An avid sports fan, Obama said he doesn’t think Washington football fans are purposely trying to offend American Indians. “I don’t want to detract from the wonderful Redskins fans that are here. They love their team and rightly so,” he said.
But the president appeared to come down on the side of those who have sharply criticized the football team’s name, noting that Indians “feel pretty strongly” about mascots and team names that depict negative stereotypes about their heritage.
Other professional sports teams have Indian names, including football’s Kansas City Chiefs and baseball’s Atlanta Braves and Cleveland Indians.
Numerous colleges and universities have changed names that reference Native Americans. St. John’s changed its mascot from the Redmen to the Red Storm, Marquette is now the Golden Eagles instead of the Warriors and Stanford switched from the Indians to the Cardinal.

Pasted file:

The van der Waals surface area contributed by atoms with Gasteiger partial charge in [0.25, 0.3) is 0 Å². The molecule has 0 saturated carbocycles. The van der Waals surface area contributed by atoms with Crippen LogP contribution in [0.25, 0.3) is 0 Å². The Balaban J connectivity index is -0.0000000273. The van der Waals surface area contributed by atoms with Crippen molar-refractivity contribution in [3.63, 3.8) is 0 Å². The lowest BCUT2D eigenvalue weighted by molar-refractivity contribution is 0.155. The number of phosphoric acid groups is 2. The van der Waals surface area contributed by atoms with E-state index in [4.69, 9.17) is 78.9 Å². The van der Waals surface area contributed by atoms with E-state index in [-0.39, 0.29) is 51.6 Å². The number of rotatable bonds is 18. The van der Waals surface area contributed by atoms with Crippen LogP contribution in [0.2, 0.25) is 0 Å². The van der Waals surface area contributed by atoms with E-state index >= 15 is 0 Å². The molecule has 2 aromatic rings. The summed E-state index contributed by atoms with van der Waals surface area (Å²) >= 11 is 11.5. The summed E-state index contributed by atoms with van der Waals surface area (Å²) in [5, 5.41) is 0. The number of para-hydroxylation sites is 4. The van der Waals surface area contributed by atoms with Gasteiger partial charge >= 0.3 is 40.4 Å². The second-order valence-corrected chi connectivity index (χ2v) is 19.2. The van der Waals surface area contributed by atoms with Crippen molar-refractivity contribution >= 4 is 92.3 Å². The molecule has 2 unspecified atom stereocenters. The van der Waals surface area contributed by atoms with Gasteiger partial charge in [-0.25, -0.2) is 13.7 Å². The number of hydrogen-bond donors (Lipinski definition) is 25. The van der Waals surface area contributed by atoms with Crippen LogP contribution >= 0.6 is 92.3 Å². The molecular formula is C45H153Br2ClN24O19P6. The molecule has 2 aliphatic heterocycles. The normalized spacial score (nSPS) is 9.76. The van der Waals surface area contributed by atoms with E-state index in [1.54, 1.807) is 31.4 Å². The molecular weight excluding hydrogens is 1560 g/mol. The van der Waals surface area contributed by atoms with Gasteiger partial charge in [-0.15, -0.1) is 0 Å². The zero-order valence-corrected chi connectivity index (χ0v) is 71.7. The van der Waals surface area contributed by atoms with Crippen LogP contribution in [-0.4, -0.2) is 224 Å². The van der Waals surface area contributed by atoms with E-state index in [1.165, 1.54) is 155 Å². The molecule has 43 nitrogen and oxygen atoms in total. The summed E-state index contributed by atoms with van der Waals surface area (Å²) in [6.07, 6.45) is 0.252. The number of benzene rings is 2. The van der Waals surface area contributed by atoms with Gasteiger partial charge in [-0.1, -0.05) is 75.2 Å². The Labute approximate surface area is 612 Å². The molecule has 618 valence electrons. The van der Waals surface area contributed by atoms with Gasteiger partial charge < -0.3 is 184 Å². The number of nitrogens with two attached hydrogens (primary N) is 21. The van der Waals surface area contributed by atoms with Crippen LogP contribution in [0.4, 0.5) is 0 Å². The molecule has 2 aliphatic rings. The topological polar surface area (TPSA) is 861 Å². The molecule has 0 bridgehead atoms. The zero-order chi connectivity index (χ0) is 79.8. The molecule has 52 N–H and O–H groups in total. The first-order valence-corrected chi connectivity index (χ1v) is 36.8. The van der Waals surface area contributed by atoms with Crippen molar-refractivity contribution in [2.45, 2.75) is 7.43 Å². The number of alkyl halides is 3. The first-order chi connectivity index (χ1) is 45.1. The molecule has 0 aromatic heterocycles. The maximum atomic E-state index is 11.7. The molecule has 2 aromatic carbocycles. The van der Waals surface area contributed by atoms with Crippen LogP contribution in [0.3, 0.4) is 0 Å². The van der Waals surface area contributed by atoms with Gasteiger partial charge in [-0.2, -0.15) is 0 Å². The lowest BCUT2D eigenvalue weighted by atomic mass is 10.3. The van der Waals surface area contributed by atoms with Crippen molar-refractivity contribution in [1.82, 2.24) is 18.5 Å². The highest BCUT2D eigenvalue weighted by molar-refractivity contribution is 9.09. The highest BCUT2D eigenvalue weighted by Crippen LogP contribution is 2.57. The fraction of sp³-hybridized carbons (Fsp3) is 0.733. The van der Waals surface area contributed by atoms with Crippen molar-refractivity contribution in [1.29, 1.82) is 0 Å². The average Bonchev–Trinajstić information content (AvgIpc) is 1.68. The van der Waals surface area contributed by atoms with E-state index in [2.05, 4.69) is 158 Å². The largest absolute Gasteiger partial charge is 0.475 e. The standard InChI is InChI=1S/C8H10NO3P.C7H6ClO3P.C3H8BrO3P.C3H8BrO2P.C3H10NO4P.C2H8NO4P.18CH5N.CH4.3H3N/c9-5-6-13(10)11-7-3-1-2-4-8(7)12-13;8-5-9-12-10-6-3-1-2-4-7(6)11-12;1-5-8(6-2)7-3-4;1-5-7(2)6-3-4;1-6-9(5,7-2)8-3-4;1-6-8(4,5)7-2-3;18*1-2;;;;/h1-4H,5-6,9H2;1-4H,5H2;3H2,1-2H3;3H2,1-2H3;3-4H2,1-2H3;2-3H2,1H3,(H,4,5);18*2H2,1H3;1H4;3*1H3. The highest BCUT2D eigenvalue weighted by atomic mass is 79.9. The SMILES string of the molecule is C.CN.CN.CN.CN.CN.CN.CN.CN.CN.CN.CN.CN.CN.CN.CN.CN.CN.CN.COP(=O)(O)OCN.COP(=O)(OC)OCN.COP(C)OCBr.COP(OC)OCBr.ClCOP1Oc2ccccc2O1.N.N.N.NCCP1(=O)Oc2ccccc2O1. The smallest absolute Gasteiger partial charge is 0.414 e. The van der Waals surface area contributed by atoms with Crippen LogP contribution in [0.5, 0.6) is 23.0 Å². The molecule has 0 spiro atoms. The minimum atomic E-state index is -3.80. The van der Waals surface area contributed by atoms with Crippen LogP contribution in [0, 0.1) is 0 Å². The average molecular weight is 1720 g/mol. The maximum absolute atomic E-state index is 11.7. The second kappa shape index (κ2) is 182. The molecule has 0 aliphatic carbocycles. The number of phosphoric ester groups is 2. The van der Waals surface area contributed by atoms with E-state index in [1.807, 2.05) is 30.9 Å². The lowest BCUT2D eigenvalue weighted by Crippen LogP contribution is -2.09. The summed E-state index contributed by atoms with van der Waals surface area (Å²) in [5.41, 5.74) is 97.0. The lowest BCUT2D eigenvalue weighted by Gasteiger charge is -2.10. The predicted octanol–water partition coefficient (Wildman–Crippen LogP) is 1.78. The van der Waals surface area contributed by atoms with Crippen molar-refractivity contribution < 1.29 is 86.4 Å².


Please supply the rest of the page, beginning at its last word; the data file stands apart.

The Redskins’ name has attracted a fresh round of controversy in recent months, with local leaders in Washington calling for a name change and some media outlets refraining from using the name. The name is the subject of a long-running legal challenge from a group of American Indians seeking to block the team from having federal trademark protection.
Congressional lawmakers have introduced a bill seeking the same goal, though it appears unlikely to pass.
Opponents of the Redskins name plan to hold a protest Monday outside the NFL’s fall meeting in Washington.
Team owner Dan Snyder has vowed to never abandon the name. But NFL Commissioner Roger Goodell said last month that the league should pay attention to those offended by the name — a subtle change in position for Goodell, who had more strongly supported the name in his previous statements this year.